Dino Celebrates Hundo: National Monument rolls out new logo, app for centennial | SteamboatToday.com
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Dino Celebrates Hundo: National Monument rolls out new logo, app for centennial







While 100 years might not seem like much to the dinosaurs buried beneath its sandstone hogbacks, it is to Dinosaur National Monument, which celebrates its centennial in 2015.

On Oct. 4, 1915, 80 acres of fossil-rich land were set aside by President Woodrow Wilson as Dinosaur National Monument to protect “an extraordinary deposit of Dinosaurian and other gigantic reptilian remains of the Jurassic period.” The designation came after Carnegie Museum paleontologist Earl Douglass discovered eight vertebraes from an Apatosaurus in 1909. A second proclamation in 1938 further recognized the area’s scenery, geology, ecology and cultural history and expanded the monument to 210,000 acres in the Uintah Mountains of Colorado and Utah.

The Monument recently re-opened and expanded its 7,000-square-foot Quarry Visitor Center and 10,000-square-foot Exhibit Hall. The Visitor Center offers a movie auditorium and exhibits showcasing the area’s homesteading history, petroglyphs, geology, paleontology and rivers.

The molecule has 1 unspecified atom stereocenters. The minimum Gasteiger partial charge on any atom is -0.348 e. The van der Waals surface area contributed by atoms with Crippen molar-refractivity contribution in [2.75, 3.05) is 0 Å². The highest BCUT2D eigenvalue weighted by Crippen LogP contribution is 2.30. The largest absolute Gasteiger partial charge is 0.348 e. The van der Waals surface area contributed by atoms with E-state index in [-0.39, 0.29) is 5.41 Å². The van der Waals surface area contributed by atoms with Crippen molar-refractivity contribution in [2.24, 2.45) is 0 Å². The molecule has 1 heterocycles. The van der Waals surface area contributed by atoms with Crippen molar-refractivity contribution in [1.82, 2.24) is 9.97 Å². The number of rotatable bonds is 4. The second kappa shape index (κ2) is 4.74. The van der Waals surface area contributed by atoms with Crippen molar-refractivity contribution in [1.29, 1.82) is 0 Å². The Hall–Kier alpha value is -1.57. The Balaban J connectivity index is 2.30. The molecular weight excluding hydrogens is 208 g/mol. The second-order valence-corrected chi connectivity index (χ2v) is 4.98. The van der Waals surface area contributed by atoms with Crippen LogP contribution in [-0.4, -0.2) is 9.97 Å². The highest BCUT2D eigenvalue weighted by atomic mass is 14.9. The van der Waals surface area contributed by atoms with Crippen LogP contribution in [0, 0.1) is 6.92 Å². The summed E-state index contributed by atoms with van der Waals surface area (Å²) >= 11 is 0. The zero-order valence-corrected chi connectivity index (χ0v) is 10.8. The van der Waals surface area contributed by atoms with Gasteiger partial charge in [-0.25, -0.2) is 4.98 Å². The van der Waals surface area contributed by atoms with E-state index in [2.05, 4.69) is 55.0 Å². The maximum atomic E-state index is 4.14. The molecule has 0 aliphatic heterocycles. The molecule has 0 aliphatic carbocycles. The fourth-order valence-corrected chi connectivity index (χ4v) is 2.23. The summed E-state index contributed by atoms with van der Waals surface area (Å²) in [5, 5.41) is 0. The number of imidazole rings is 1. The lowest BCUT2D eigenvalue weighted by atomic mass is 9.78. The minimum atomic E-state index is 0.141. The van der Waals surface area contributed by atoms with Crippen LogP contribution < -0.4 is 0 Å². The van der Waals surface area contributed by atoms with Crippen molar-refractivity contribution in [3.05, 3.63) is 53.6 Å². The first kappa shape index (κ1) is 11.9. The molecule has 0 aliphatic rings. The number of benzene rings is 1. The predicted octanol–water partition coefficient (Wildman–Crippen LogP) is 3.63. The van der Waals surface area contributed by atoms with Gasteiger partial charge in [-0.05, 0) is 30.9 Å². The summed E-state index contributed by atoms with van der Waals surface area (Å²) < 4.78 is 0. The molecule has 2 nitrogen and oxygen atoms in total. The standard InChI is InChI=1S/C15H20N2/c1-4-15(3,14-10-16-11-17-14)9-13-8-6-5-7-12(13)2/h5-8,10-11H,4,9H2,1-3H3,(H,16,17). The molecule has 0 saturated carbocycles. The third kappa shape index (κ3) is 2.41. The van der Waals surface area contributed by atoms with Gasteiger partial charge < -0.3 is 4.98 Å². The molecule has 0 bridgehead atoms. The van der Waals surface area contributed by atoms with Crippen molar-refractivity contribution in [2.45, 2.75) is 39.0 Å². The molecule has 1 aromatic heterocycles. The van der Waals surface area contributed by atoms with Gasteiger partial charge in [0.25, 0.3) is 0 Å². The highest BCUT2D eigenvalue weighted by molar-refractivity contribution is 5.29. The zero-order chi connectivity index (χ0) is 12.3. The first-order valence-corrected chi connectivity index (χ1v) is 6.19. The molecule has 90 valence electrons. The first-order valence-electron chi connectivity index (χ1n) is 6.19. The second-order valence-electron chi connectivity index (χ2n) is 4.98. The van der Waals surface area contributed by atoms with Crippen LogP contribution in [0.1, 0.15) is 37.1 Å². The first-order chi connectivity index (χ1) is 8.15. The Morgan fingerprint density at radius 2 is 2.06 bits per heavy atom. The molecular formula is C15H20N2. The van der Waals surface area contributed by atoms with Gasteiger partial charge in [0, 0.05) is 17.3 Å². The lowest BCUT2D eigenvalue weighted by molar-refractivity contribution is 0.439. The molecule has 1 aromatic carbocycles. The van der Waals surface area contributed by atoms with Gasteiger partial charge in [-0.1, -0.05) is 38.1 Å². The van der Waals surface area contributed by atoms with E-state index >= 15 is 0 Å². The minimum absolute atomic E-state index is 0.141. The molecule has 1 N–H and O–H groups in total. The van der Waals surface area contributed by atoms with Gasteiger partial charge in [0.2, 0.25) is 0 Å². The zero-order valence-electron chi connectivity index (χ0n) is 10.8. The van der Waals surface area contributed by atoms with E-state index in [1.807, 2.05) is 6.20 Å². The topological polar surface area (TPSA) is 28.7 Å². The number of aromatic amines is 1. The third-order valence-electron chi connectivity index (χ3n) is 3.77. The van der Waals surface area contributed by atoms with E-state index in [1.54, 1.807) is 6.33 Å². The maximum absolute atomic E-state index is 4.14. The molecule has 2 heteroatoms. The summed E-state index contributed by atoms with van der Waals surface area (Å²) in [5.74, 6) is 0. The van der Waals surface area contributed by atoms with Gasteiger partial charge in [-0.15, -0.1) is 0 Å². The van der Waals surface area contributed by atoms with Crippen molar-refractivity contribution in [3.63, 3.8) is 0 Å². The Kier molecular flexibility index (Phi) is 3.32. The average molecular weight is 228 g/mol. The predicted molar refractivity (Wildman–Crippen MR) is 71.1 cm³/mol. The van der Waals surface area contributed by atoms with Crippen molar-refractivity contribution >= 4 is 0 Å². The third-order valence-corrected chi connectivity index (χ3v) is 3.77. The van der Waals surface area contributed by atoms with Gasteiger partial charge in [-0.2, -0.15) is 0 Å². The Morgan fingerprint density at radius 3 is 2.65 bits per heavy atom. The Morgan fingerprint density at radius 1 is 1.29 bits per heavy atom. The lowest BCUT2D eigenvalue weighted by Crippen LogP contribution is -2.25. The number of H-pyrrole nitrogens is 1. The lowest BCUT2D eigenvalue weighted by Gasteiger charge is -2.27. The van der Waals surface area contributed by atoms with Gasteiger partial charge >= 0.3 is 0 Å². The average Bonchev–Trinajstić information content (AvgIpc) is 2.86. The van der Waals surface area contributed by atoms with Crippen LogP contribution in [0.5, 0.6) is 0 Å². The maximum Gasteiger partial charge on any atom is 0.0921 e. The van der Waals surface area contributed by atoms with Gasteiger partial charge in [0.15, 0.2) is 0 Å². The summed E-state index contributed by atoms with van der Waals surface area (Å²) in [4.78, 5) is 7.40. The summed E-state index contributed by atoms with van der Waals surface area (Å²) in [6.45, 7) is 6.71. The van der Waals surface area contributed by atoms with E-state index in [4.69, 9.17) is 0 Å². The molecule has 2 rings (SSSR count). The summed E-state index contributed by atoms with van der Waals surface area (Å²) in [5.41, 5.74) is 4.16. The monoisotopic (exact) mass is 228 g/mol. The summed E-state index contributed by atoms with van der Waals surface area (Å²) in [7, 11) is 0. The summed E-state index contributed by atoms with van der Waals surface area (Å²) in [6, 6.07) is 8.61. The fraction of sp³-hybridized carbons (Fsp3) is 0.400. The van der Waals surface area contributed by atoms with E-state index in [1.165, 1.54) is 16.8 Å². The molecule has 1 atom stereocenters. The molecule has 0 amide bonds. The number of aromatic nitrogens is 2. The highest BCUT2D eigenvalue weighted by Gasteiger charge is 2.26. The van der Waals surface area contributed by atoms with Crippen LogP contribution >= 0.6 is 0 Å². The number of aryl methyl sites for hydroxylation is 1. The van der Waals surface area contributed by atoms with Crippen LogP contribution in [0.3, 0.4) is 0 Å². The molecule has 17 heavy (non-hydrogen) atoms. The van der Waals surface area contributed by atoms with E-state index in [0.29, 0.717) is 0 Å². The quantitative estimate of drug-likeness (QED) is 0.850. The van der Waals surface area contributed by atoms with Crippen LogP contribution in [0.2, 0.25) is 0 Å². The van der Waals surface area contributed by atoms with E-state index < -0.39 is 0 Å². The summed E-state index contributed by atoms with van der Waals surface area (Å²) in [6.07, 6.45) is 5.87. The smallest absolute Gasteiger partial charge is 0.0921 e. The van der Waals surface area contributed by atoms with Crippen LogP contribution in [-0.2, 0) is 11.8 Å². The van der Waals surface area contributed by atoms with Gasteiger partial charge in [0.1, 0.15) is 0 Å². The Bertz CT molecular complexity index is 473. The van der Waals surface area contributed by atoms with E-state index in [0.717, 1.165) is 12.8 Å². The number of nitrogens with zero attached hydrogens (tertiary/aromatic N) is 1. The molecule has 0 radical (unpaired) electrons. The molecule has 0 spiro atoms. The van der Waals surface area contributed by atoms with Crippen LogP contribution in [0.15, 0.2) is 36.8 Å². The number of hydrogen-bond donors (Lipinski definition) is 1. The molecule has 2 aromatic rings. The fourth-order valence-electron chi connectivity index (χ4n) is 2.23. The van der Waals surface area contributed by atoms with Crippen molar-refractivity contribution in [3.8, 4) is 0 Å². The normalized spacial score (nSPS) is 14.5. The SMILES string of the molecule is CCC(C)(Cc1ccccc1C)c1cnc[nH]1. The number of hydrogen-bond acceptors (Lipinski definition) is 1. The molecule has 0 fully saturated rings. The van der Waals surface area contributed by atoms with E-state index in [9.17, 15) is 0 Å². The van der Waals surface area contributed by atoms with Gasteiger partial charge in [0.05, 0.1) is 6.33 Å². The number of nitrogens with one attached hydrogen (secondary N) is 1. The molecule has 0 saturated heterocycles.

Located over the Carnegie Dinosaur Quarry, the Exhibit Hall exposes more than 1,500 dinosaur bones as they were deposited 149 million years ago. It also includes three-dimensional, life-size dinosaur fossils and casts, including skeletons of a juvenile Camarasaurus, life-size Allosaurus and the fossilized bones of a Stegosaurus.

“This anniversary is a perfect excuse to remind ourselves why Dinosaur is such a special place and kick start a second century of stewardship,” says Monument Superintendent Mark Foust, adding that special commemoration events and projects will take place this year from April through October.



–Info: http://www.nps.gov/dino, 435-781-7700.

Yampa gets Google Maps Street View

Want to see what it’s like to float the Yampa River through Dinosaur? Google Maps recently unveiled its Street View for the Yampa, marking only the second time it’s ever done so for a river.

Completed with partner American Rivers, the imagery showcases 72 miles of the Yampa through Dinosaur National Monument, from the put-in at Deer Lodge Park to the Split Mountain take-out. Located on a special raft mount capturing a 360-degree panorama with 27 different cameras every few seconds, its Street View Trekker was part of a four-day float on the Yampa last June as part of local nonprofit Friends of the Yampa’s Yampa River Awareness Project.

“By making this imagery of the Yampa in Dinosaur available online, we hope it inspires viewers from around the world to take an active interest in exploring, protecting and participating in this beautiful, intact ecosystem,” says Google Earth Outreach program manager Karin Tuxen-Bettman. View it at http://act.americanrivers.org/page/content/yampa-streetview/.


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